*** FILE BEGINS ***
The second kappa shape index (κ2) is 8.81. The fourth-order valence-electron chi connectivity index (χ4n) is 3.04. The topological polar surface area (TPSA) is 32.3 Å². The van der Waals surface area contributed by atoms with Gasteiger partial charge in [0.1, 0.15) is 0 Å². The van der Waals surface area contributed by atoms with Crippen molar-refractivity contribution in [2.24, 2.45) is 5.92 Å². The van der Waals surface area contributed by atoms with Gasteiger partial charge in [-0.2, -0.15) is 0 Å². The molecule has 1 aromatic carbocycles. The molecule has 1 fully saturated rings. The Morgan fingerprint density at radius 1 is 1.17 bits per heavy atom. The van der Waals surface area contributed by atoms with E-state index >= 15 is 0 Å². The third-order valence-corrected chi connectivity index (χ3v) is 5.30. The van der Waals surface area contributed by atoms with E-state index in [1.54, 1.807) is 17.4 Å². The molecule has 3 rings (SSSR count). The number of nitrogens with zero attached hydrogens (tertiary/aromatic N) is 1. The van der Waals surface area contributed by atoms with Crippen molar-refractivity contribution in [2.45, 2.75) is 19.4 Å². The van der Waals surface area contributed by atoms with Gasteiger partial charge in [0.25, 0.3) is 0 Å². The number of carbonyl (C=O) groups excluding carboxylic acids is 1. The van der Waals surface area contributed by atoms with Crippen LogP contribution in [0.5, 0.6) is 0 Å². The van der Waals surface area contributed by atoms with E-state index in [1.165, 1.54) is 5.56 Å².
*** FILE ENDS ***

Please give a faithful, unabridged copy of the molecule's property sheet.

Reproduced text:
The second kappa shape index (κ2) is 8.81. The fourth-order valence-electron chi connectivity index (χ4n) is 3.04. The topological polar surface area (TPSA) is 32.3 Å². The van der Waals surface area contributed by atoms with Gasteiger partial charge in [0.1, 0.15) is 0 Å². The van der Waals surface area contributed by atoms with Crippen molar-refractivity contribution in [2.24, 2.45) is 5.92 Å². The van der Waals surface area contributed by atoms with Gasteiger partial charge in [-0.2, -0.15) is 0 Å². The molecule has 1 aromatic carbocycles. The molecule has 1 fully saturated rings. The Morgan fingerprint density at radius 1 is 1.17 bits per heavy atom. The van der Waals surface area contributed by atoms with E-state index >= 15 is 0 Å². The third-order valence-corrected chi connectivity index (χ3v) is 5.30. The van der Waals surface area contributed by atoms with E-state index in [1.54, 1.807) is 17.4 Å². The molecule has 3 rings (SSSR count). The number of nitrogens with zero attached hydrogens (tertiary/aromatic N) is 1. The van der Waals surface area contributed by atoms with Crippen molar-refractivity contribution in [2.45, 2.75) is 19.4 Å². The van der Waals surface area contributed by atoms with Gasteiger partial charge in [0.25, 0.3) is 0 Å². The number of carbonyl (C=O) groups excluding carboxylic acids is 1. The van der Waals surface area contributed by atoms with Crippen LogP contribution in [0.5, 0.6) is 0 Å². The van der Waals surface area contributed by atoms with E-state index in [1.165, 1.54) is 5.56 Å².